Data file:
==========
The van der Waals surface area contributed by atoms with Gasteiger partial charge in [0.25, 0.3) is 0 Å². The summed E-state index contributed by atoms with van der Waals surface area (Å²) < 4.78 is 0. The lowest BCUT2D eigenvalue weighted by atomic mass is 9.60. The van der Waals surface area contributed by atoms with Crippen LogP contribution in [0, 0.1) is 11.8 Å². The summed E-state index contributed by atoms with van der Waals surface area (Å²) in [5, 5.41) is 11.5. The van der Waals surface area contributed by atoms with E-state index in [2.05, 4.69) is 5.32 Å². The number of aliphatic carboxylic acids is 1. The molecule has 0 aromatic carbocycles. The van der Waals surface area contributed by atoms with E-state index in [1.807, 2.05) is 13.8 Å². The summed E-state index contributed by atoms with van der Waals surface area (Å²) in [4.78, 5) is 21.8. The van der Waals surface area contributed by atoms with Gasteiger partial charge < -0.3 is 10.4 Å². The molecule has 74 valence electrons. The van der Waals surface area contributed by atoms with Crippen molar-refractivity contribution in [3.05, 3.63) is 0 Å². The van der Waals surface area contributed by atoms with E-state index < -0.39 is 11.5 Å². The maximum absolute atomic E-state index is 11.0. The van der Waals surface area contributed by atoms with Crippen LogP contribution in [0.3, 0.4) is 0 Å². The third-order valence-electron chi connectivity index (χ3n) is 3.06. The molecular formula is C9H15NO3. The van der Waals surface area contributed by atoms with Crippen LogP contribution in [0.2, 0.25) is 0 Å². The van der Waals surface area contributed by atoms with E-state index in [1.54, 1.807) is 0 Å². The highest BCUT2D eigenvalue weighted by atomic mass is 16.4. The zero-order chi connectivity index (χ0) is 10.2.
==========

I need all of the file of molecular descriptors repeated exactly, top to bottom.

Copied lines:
The van der Waals surface area contributed by atoms with Gasteiger partial charge in [0.25, 0.3) is 0 Å². The summed E-state index contributed by atoms with van der Waals surface area (Å²) < 4.78 is 0. The lowest BCUT2D eigenvalue weighted by atomic mass is 9.60. The van der Waals surface area contributed by atoms with Crippen LogP contribution in [0, 0.1) is 11.8 Å². The summed E-state index contributed by atoms with van der Waals surface area (Å²) in [5, 5.41) is 11.5. The van der Waals surface area contributed by atoms with E-state index in [2.05, 4.69) is 5.32 Å². The number of aliphatic carboxylic acids is 1. The molecule has 0 aromatic carbocycles. The van der Waals surface area contributed by atoms with E-state index in [1.807, 2.05) is 13.8 Å². The summed E-state index contributed by atoms with van der Waals surface area (Å²) in [4.78, 5) is 21.8. The van der Waals surface area contributed by atoms with Gasteiger partial charge < -0.3 is 10.4 Å². The molecule has 74 valence electrons. The van der Waals surface area contributed by atoms with Crippen molar-refractivity contribution in [3.05, 3.63) is 0 Å². The van der Waals surface area contributed by atoms with E-state index < -0.39 is 11.5 Å². The maximum absolute atomic E-state index is 11.0. The van der Waals surface area contributed by atoms with Crippen LogP contribution in [0.3, 0.4) is 0 Å². The third-order valence-electron chi connectivity index (χ3n) is 3.06. The molecular formula is C9H15NO3. The van der Waals surface area contributed by atoms with Crippen LogP contribution in [0.2, 0.25) is 0 Å². The van der Waals surface area contributed by atoms with E-state index in [1.54, 1.807) is 0 Å². The highest BCUT2D eigenvalue weighted by atomic mass is 16.4. The zero-order chi connectivity index (χ0) is 10.2.